“Hallowed days of my blessed boyhood! Ah! They rise before me-now, like holy burning stars, breaking out in a stormy howling night, making the blackness blacker still! My short happy springtime of life! So full of noble aspirations, of glowing hopes, of philanthropic schemes, of all charitable, projects, I would do so much with my money! My heart was brimming with generous impulses, with warm sympathy and care for my fellow-creatures. Every needy sufferer should find relief at my hands, as long as I possessed a dollar or acrust! As I look back now at that dead self, and remember all that I was, all the purity of my life, the nobility of my character, the tenderness of my heart -- I do not wonder that people who knew me then, predicted that I would prove an honor, a blessing to my race! Mark you: That was St. Elmo Murray -- as nature fashioned him, before man spoiled God’s handiwork, Back! Back to your shroud and sepulchre, O Lazarus of my youth, and when I am called to the final judgment, rise for me, stand in my place, and confront those who slaughtered you! ----- My affection for my chum, Murray, increased as I grew up to manhood, and there was not a dream of my brain, a hope of my heart which was not confided to him. I reverenced, I trusted, I almost -- nay I quite worshipped him! When I was only eighteen, I began to love his cousin, whose father was pastor of a church in New-Haven, and whose mother was Mr. Hammond’s sister. You have seen her. She is beautiful even now, and you can imagine how lovely Agnes Hunt was in her girlhood. She was the belle the pet of the students, and before I had known her a month, I was her accepted lover, I loved her with all the devotion of my chivalric, ardent, boyish nature, and for me she professed the most profound attachment. Her parents favored our wishes for an early marriage, but my mother refused to sanction such an idea until I completed my education, and visited the old world. I was an obedient, affectionate son then, and yielded respectfully, but as the vacation approached, I prepared to come home, hoping to prevail on mother to consent to my being married just before we sailed for Europe the ensuing year after I graduated. Murray was my confidant and adviser. In his sympathizing ears I poured all my fond hopes and he insisted that I ought to take my lovely bride with me, it would be cruel to leave her so long, and besides, he was so impatient for the happy day when he should call me cousin. He declined coming home, on the plea of desiring to prosecute his theological studies with his uncle, Mr. Hunt. Well do I recollect the parting between us. I had left Agnes in tears -- inconsolable because of my departure, and I flew to Murray for words of consolation. When I bade him good-bye my eyes were full of tears, and as he passed his arm around my shoulders, I whispered.”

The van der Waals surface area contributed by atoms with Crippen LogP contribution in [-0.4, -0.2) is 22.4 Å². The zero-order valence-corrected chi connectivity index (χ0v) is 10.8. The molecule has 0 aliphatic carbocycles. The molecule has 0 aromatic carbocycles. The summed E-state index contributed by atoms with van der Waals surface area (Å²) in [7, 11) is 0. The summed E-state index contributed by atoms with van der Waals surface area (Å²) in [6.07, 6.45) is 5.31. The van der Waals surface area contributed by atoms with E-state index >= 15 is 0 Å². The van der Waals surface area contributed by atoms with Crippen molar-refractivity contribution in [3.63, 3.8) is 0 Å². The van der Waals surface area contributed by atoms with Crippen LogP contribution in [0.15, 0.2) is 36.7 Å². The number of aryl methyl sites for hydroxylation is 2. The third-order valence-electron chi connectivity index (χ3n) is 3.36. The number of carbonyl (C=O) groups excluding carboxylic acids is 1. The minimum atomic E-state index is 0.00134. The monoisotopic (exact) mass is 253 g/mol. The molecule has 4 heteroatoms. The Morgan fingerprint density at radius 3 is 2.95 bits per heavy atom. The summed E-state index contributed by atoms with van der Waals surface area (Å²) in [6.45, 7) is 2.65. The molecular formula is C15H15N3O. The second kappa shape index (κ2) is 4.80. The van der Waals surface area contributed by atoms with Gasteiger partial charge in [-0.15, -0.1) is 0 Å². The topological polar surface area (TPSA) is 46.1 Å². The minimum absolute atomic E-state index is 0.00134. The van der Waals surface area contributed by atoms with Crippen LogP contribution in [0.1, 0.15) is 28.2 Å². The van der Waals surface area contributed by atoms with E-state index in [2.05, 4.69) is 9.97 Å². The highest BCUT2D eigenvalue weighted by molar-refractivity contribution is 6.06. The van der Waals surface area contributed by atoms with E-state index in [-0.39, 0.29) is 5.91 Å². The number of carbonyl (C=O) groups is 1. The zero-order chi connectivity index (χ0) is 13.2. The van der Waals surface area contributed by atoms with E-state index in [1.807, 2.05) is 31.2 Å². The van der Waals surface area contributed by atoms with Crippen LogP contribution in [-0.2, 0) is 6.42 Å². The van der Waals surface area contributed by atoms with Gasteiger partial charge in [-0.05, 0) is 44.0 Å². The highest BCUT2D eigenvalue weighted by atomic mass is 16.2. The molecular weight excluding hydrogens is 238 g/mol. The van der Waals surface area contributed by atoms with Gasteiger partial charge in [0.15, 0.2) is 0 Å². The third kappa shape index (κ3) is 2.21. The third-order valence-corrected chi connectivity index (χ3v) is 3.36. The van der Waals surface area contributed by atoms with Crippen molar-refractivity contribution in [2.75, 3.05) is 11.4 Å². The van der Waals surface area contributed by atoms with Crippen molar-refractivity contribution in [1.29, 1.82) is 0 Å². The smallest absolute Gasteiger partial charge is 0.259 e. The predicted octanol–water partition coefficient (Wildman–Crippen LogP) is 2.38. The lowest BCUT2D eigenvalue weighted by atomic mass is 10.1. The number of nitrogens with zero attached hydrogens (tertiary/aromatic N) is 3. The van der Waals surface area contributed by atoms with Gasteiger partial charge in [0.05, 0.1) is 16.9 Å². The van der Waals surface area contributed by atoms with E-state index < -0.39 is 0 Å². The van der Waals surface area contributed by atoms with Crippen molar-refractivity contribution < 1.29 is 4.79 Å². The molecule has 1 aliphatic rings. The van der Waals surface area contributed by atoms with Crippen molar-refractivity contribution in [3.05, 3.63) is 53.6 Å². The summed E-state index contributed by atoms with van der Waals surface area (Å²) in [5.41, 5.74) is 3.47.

“Murray, take care of my angel. Agnes for me! Watch over and comfort her while I am away!” Alas! as I stand here to-day, I hear again ringing over the ruins of the past twenty years, his sweet loving musical tones answering: